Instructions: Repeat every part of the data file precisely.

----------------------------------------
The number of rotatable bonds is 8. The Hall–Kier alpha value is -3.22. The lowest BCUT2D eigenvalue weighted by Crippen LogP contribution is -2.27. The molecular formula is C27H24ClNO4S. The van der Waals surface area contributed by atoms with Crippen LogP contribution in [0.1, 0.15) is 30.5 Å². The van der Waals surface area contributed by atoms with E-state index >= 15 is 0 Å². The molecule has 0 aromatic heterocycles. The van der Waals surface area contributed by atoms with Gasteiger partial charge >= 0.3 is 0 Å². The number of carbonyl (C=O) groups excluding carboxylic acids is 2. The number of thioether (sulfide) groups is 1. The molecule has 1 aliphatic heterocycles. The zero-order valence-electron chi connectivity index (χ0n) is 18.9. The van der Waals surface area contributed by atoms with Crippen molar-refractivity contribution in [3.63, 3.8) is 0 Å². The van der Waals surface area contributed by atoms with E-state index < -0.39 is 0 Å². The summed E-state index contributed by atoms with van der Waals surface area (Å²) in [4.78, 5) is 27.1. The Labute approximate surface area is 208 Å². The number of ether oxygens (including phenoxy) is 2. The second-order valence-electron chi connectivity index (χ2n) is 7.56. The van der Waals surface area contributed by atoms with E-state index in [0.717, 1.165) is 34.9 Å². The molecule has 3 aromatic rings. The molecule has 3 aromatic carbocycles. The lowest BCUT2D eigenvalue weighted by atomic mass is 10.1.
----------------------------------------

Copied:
The number of rotatable bonds is 8. The Hall–Kier alpha value is -3.22. The lowest BCUT2D eigenvalue weighted by Crippen LogP contribution is -2.27. The molecular formula is C27H24ClNO4S. The van der Waals surface area contributed by atoms with Crippen LogP contribution in [0.1, 0.15) is 30.5 Å². The van der Waals surface area contributed by atoms with E-state index >= 15 is 0 Å². The molecule has 0 aromatic heterocycles. The van der Waals surface area contributed by atoms with Gasteiger partial charge >= 0.3 is 0 Å². The number of carbonyl (C=O) groups excluding carboxylic acids is 2. The number of thioether (sulfide) groups is 1. The molecule has 1 aliphatic heterocycles. The zero-order valence-electron chi connectivity index (χ0n) is 18.9. The van der Waals surface area contributed by atoms with Crippen molar-refractivity contribution in [3.63, 3.8) is 0 Å². The van der Waals surface area contributed by atoms with E-state index < -0.39 is 0 Å². The summed E-state index contributed by atoms with van der Waals surface area (Å²) in [4.78, 5) is 27.1. The Labute approximate surface area is 208 Å². The number of ether oxygens (including phenoxy) is 2. The second-order valence-electron chi connectivity index (χ2n) is 7.56. The van der Waals surface area contributed by atoms with E-state index in [0.717, 1.165) is 34.9 Å². The molecule has 3 aromatic rings. The molecule has 3 aromatic carbocycles. The lowest BCUT2D eigenvalue weighted by atomic mass is 10.1.